Christian Sinding

(b. Kongsberg, 11 January 1856 – d. Oslo, 3 December 1941)


Piano Quintet in E minor, op. 5



Christian August Sinding (1856-1941) was an important and productive Norwegian composer whose compositional language remained all his life within the framework of nineteenth-century Romantic music. He was chiefly influenced by Austro-German masters, particularly Liszt, Wagner and Richard Strauss, and in terms of the history of Norwegian art music his music is typically seen as succeeding that of Edvard Grieg. His arguably most famous work, an evocative piece called Frühlingsrauschen (‘Rustle of Spring’) which is a staple of the piano repertoire, bears strong traces of Liszt in the passagework figurations and cantabile melody that they frame. Sinding’s dependence on the Austro-German tradition is not surprising given that, while still reputed in Norway, he spent a considerable part of his life in Germany, his first stay there being to study in Leipzig Conservatory at the age of eighteen. At the beginning of his musical career, Sinding was at first disposed to develop his talent for the violin, but in his initial Leipzig years this gave way to the pursuit of composition, following his self-recognition as well as others’ recognition of his own creativity in this area. The variety, volume and sometimes haunting invention of Sinding’s music earned him an international reputation, enough to see him invited to teach music theory and composition at the Eastman School of Music in New York for a year from 1920, for example. His reputation was certainly not lacking in his homeland, either, as he enjoyed continuous financial support and honours from the Norwegian government from 1880. Sinding’s oeuvre spans multiple genres with distinction, his best work being found equally in opera, symphonies, concertos, chamber and instrumental music, and songs. Kari Michelsen, in her article on Sinding in The New Grove 2, ascribes his posthumous decline both to a characteristic reaction against musical Romanticism and to the exaggerated status given to him during his lifetime by his peers. However easy it may be to accept this judgement as it stands, only a close examination of individual works can really show whether Sinding’s musical reputation has (if so) declined because of these factors and whether the character and quality of his works could mean that a decline in his reputation was or is not at all warranted in the first place.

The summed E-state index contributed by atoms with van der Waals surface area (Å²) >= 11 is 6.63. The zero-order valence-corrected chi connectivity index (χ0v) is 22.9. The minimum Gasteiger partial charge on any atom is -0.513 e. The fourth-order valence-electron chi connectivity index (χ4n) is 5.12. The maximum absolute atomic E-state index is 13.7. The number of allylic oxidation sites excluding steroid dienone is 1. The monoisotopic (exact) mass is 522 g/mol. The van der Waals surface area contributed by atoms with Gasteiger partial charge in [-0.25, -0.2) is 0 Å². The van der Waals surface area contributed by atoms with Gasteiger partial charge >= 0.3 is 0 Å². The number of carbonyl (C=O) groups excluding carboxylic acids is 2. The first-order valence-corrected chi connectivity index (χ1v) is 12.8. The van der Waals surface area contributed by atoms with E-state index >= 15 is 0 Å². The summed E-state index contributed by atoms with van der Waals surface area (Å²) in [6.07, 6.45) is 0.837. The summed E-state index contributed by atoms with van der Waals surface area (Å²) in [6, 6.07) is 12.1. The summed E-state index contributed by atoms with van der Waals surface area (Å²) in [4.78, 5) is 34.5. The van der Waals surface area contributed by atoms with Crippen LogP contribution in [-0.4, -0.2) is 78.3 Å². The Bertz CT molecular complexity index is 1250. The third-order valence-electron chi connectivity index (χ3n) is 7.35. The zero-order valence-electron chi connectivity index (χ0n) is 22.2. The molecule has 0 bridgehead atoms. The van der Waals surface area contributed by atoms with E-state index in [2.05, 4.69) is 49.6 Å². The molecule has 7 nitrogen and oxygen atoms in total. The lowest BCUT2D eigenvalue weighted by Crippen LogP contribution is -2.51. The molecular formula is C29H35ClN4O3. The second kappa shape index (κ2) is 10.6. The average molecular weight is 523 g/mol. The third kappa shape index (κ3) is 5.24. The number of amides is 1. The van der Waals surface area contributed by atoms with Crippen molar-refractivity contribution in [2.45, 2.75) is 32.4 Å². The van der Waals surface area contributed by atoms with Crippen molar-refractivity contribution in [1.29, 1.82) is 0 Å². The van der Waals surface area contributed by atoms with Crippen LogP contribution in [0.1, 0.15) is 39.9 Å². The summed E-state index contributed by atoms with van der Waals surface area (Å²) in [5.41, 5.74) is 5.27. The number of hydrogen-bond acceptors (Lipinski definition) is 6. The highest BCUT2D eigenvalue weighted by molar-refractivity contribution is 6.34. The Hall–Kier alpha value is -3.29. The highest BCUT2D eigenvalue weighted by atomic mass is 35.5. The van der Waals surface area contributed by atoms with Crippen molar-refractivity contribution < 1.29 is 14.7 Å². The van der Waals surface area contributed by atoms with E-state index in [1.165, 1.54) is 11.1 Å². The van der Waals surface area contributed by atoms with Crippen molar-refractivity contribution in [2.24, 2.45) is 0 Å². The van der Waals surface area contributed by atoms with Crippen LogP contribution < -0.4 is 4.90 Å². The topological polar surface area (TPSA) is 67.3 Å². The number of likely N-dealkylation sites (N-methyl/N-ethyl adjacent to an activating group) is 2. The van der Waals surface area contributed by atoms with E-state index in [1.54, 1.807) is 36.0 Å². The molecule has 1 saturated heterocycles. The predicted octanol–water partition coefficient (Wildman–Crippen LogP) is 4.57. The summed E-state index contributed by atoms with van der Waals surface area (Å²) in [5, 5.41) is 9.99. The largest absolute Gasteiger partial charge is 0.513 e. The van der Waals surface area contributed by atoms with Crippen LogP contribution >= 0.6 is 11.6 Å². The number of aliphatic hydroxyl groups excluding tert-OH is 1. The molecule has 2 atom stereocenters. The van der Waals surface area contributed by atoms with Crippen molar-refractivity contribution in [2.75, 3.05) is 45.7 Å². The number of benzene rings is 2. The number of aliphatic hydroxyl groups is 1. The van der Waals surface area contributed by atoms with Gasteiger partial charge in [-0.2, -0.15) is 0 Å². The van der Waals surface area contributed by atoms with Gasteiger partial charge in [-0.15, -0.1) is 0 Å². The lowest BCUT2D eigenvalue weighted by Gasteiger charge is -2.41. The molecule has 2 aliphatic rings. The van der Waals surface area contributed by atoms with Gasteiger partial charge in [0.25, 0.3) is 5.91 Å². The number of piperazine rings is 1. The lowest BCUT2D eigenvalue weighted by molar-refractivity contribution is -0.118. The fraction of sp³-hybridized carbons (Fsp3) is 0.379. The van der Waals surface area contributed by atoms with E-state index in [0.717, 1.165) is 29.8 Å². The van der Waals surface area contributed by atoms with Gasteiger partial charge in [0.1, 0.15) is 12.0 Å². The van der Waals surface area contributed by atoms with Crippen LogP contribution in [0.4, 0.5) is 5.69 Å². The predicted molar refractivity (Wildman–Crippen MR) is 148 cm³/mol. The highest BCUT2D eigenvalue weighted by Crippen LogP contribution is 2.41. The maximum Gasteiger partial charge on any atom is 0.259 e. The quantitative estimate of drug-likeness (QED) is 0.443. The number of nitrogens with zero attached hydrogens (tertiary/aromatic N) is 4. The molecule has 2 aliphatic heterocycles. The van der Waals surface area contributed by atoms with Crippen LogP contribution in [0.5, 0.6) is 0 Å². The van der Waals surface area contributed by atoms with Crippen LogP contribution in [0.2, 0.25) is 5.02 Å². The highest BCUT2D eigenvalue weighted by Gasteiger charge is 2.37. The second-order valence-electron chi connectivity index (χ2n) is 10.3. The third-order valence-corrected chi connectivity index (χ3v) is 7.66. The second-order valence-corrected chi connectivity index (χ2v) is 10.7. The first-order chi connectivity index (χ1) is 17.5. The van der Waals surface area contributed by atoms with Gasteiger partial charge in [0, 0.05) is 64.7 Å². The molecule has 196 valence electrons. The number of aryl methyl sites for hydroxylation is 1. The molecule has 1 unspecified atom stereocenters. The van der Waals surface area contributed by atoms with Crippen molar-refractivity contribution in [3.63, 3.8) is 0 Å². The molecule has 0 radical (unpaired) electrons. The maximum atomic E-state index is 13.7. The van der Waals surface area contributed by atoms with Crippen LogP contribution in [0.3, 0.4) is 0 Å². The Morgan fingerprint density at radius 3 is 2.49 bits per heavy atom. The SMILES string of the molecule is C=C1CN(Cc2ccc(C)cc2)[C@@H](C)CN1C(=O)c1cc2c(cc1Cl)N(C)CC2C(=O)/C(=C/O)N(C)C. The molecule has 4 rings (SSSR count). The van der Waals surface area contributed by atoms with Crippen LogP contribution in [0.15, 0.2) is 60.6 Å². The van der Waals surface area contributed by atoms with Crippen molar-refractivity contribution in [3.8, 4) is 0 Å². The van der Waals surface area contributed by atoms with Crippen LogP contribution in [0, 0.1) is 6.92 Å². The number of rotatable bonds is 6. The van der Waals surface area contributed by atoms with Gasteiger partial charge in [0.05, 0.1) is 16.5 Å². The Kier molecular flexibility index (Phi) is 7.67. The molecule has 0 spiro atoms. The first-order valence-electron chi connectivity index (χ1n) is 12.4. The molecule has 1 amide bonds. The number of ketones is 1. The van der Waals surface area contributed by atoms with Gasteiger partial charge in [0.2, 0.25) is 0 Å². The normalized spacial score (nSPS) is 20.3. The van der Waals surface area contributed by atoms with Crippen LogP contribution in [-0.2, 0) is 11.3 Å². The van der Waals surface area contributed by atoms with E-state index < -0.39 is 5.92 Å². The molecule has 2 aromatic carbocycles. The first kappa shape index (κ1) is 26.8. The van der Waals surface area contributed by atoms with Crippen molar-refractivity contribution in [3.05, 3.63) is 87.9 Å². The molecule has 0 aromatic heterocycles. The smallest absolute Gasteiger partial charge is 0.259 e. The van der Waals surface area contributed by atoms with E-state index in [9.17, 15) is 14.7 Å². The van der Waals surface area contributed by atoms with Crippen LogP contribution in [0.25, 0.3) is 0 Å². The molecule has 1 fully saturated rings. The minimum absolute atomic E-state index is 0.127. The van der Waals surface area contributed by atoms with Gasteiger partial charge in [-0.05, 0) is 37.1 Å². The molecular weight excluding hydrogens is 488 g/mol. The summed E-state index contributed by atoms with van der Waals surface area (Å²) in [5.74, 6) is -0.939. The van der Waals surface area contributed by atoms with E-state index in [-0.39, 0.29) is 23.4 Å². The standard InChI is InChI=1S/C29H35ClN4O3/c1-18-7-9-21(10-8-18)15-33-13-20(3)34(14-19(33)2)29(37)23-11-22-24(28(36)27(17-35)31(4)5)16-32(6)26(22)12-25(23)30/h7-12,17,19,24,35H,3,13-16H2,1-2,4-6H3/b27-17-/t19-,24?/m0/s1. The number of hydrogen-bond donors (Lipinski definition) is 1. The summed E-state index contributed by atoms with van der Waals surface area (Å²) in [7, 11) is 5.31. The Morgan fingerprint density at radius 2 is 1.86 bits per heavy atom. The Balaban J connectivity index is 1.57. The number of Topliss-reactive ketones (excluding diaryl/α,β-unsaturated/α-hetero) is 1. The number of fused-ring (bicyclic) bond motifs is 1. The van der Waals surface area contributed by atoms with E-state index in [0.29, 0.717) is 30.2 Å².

The substantial, possibly even symphonic, Piano Quintet in E minor dates from Sinding’s German period. It was written in Munich between 1882 and 1884, at the point when he had committed himself full-time to composition. The length of the Quintet is achieved through the articulation of extended episodes that for their effect rely mainly on contrasts of tonality (though the rhythmic and harmonic contrasting of thematic material plays a significant part as well). Sinding’s manipulation of tonality often takes the form of unannounced shifts to tonal centres that are very proximate to yet very remote from the preceding tonality, for example the play generated by suddenly reiterating in G minor thematic material first stated in G♯ minor, in the Finale. Related to this is his practice of interruptive ascending semitonal transpositions, sometimes at cadential breaks. In a sense these kinds of moves (of which these are but two good examples) both support and avoid cliché, but, regardless of this, they certainly promote the characterization of his style as at times ‘post-Romantic’. In the Quintet there appear to be traces of Wagner and Bruckner, with, though not quite the tonal language of Richard Strauss, traces of pushing towards it. From just considering these observations, it seems that one of the most important analytical questions to be faced in any appraisal of Sinding’s music – particularly the instrumental music of his symphonies, concertos and chamber music – is whether his approach to and deployment of tonality is actually unique. To qualify this, we can say that every piece of music, even when operating within conventional formal patterns that to an extent govern tonal structure, embodies its own distinctive ‘take’ on the juxtaposition of tonalities, this element constituting an important component of the style of the piece. To that extent each piece is unique in this respect. For some repertoire, however, the stylistic difference or uniqueness achieved by harmony and tonality is such as to give it a greater prominence that singles out the individuality of the composer more than in other cases. It is with this criterion in mind that we must evaluate Sinding. If we choose to identify tonality as a principal technical element in his music, there is at least a strong possibility that we shall in fact come to the conclusion that his approach to it does uniquely distinguish his music, even if the tonal moves themselves can largely be seen as operating in the context of the more mainstream ‘great’ music of his Austro-German musical mentors.